If someone out there is preparing a time capsule to fill future generations in on our analysis-prone age, The Great God Pan, Amy Herzog's new work at Playwrights Horizons, is a must-include. Hoo-boy, what a candidate for posterity it is!
There may exist no other contemporary piece so populated by characters pouring out their feelings, their memories, the secrets they've too long held in, their worries, their checkered childhoods, their strained relationships present and past. And, by equally obsessive contrast in other circumstances, they make a show of denying their feelings, their pained concerns that they could be about to recover disturbing memories.
Herzog is on to a thick passel of important psychological issues and at the get-go is bold about bringing them splashing to the surface. Over the course of her intermission-less 85-minute drama, however, she increasingly turns that commendable boldness into a theatrical bludgeon. As a result, by the fade-out on Mark Wendland's basic set of a woods into which the participants continually wander literally and figuratively, it can strike an initially sympathetic viewer that The Great God Pan represents The Revenge of the Compulsively-In-Touch-With-Our-Feelings Age.
When journalist Jamie (Jeremy Strong) reunites after twenty-five years or so with boyhood friend Frank (Keith Nobbs), he's startled to learn the father of his one-time tag-along chum abused Frank as well as other neighborhood children and that he, Jamie, might be one of the victims.
Having no recollection of any damaging incident, he nonetheless begins to think he could have repressed it. His doubts are compounded when he attempts to patch up an argument with six-year girlfriend Paige (Sarah Goldberg), a social worker, over her having become pregnant and, while confronting that situation with rising rancor, neglects to mention Frank's news but continues inwardly to dwell on it.
Things only worsen after discussions with his parents Cathy (Becky Ann Becker) and Doug (Peter Friedman), from whom he's somewhat estranged. Herzog sees to it, natch, that these two have their own pasts either to recount or keep back when dealing with Jamie and/or with each other. Moreover, Jamie doesn't get much help when he visits partially-memory-impaired former baby-sitter Polly (Joyce Van Patten).
Not knowing what to think or feel, tense from wrangling with the unfortunate development, Jamie only gets a break -- and the audience gets a break from him -- when Herzog includes two scenes where Paige conducts therapy sessions with bulimic Joelle (Erin Wilhelmi), whose hang-ups echo some of the ones harped on in the main story.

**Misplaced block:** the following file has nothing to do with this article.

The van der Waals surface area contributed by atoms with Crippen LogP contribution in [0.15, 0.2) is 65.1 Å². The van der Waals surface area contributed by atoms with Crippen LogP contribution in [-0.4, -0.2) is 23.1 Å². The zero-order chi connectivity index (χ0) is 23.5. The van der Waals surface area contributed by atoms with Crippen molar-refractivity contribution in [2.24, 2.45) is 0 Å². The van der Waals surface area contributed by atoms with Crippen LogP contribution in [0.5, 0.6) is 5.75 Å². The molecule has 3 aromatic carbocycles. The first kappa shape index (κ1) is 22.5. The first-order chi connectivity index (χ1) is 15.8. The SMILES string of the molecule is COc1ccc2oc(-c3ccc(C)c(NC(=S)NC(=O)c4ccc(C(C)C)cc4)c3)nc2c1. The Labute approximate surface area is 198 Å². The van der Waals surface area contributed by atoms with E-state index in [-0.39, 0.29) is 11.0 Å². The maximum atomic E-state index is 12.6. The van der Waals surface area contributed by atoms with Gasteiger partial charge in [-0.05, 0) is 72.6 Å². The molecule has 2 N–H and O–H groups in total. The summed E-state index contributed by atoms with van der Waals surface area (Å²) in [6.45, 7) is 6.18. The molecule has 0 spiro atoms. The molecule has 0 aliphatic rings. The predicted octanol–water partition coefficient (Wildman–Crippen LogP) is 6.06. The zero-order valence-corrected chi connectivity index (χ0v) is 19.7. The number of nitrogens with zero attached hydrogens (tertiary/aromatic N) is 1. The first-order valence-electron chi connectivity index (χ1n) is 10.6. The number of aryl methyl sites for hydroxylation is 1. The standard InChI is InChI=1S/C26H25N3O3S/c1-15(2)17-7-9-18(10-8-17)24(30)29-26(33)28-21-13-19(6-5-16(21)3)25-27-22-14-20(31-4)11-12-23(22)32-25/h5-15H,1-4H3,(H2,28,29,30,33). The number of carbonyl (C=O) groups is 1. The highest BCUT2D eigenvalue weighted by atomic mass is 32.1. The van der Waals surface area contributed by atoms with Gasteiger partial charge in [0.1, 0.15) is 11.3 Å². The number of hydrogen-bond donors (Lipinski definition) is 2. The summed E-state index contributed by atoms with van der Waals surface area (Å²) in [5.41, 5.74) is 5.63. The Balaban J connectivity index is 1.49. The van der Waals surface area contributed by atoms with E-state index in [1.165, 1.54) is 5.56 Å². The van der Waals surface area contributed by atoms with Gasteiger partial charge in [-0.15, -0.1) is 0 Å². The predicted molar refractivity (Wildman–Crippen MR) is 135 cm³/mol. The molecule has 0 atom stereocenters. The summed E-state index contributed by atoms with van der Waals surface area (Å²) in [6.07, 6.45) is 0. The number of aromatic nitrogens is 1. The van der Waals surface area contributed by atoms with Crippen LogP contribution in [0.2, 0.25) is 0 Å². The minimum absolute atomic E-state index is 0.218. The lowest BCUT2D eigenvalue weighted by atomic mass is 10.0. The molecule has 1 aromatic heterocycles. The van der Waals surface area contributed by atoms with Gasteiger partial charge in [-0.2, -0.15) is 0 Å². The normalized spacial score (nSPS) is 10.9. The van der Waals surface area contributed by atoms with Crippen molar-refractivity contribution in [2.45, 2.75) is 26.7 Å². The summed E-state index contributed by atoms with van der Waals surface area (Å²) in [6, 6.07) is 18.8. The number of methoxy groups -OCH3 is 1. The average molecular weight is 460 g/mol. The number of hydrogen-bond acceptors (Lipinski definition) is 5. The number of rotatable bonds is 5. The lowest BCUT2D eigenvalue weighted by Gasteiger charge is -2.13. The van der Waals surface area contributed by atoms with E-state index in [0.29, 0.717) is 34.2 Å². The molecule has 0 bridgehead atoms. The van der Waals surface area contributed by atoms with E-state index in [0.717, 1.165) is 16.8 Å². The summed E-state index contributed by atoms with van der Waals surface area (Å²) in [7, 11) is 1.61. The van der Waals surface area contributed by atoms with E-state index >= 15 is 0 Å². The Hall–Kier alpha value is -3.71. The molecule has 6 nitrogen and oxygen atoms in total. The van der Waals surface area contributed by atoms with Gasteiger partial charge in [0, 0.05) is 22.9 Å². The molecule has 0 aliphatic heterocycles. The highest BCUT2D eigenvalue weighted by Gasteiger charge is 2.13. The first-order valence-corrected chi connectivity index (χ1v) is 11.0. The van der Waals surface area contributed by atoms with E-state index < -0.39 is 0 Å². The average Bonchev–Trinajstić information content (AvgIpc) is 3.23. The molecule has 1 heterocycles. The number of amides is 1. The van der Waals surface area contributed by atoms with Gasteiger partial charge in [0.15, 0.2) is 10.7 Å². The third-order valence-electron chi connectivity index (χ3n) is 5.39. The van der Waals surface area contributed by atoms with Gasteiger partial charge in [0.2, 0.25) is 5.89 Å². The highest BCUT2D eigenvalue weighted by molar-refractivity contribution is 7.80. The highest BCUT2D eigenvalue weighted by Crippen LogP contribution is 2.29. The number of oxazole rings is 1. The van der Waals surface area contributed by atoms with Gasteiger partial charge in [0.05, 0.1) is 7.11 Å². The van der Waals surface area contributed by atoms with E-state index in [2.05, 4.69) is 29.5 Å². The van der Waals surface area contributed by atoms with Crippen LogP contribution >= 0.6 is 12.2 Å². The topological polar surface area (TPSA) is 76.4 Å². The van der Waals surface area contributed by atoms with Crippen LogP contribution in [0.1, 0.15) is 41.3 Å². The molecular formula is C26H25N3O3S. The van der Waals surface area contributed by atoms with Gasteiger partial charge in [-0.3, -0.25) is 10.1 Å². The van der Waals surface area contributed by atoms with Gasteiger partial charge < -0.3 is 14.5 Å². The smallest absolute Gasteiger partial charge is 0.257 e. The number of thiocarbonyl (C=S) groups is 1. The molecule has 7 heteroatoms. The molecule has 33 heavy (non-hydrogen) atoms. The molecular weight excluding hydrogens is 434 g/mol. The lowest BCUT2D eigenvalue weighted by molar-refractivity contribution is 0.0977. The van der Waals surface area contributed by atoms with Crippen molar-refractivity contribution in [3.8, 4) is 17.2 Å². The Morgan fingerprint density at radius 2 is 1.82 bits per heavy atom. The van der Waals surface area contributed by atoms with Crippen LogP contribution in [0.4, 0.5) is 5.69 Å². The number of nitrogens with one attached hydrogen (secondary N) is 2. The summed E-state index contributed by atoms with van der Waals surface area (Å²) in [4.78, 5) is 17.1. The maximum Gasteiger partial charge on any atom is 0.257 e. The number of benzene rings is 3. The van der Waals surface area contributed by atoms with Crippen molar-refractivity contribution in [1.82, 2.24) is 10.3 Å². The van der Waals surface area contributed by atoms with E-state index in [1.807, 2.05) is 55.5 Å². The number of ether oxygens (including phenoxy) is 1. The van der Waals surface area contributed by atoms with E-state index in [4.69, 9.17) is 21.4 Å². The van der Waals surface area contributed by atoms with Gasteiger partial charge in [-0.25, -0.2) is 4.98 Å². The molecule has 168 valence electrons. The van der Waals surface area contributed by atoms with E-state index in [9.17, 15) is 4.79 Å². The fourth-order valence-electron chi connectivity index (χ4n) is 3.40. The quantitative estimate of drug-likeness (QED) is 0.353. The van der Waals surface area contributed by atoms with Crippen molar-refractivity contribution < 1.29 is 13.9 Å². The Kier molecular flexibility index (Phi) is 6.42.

As nicely directed by Carolyn Cantor (who worked with Herzog on her previous PH outing, After the Revolution), the cast does expert duty from scene to scene. Strong's impression of mounting uncertainty looks to emanate from his core. Nobbs -- hardly ever the same from role to role but always a version of a man not yet fully matured -- notably hits his mark again.
Goldberg doesn't miss a one of Paige's many dimensions. Baker and Friedman (he's also an After the Revolution veteran) mix their tangled parental emotions with authority. Van Patten provides the lightly addled charm Polly requires, and Wilhelmi's thin, conflicted Joelle is completely and disturbingly convincing.
Just as the cast realizes each scene's full potential, Herzog is as effective line to line -- and not infrequently with brilliance. It's the accumulation of all those lines, all those relentless outpourings that begin to dull her very smart and highly empathetic purpose.
Granted, plays are meant to be compacted interpretations of behavior. (Incidentally, Herzog pulls her title from "A Musical Instrument," Elizabeth Barrett Browning's beautifully complex poem about the gains and losses as humans learn to function.) But plays also need to breathe, and when they're as pressure-cooked as The Great God Pan, they can too often leave the audience gasping for air.
In the final scene when Frank has arranged a second meeting with Jamie for further clarification, Frank makes a comment about the benefits of forgetting. He pointedly questions "this whole pop-psych thing with uncovering, and uncovering." When he said that to Herzog, as she was writing him, she should have listened more closely. He was trying to tell her something she's blocked out to her detriment.